This integrated seed metering and delivery system provides high-performance singulation and the lowest seed delivery point in the industry for optimal seed placement. Accuracy is a priority; speed is a bonus, Morman says.

“We can get to where the seed needs to be with less velocity, so the seed isn’t rolling,” he says. “This allows us to have better soybean seed spacing.”

Ag Leader has also developed a steering platform, speeding up product innovation while providing superior service.

SteerCommand Z2 is a complete system, combining steering with planting, application, harvest controls and more. The system provides repeatable accuracy, with repeatable accuracy correction within 2.5 centimeters, keeping field machinery on the guidance line.

CartAce simplifies grain cart operation. When it’s time to unload, the grain cart engages with the press of a button and automatically steers on a line directly under the combine’s auger. Autosteer takes over steering to assist the operator with accurately unloading on the go.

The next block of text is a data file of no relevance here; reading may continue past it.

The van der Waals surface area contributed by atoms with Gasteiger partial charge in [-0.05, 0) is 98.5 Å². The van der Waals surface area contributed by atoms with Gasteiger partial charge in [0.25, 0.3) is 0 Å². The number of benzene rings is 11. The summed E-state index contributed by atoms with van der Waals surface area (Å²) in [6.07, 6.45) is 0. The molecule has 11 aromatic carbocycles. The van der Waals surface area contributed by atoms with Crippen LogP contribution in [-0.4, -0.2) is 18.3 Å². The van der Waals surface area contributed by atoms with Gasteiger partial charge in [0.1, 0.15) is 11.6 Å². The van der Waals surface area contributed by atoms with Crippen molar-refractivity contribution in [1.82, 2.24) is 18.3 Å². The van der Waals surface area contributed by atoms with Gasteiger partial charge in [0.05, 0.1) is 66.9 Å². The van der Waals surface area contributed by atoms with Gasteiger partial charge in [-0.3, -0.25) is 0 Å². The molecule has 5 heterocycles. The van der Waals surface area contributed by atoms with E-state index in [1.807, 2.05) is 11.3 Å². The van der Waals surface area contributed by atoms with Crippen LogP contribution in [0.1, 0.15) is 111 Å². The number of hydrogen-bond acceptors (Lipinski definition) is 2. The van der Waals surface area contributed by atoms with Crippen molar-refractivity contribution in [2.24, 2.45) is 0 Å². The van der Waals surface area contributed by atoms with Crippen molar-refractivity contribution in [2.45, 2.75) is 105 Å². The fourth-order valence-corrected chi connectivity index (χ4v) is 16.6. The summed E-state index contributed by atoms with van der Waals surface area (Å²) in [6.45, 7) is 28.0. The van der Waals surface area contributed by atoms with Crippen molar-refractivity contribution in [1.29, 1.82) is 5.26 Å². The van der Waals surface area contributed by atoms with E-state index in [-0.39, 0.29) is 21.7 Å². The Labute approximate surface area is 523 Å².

“Finding skilled laborers familiar with farming can be difficult,” Morman says. “CartAce takes an unskilled operator and makes them a skilled operator.”

For more information on AgLeader, visit


Rantizo is taking precision ag to a whole new level.

Iowa-based Rantizo uses drone technology paired with digital ag data from partnering companies to autonomously Fly & Apply prescribed treatments in fields.

“The highest value to farmers is generated from delivering inputs precisely where they’re needed, when they’re needed,” says Ben Etsinger, regional sales manager for Rantizo.

Here’s how it works:

  • High resolution field imagery from partner imagery companies identifies problem areas to target.
  • Growers work with advisors such as agronomists or agribusinesses to prescribe targeted treatment products and rates.
  • Rantizo contractors Fly & Apply with autonomous drones delivering required solutions like pesticides, micronutrients, beneficial insects, or cover crops seeds precisely where needed.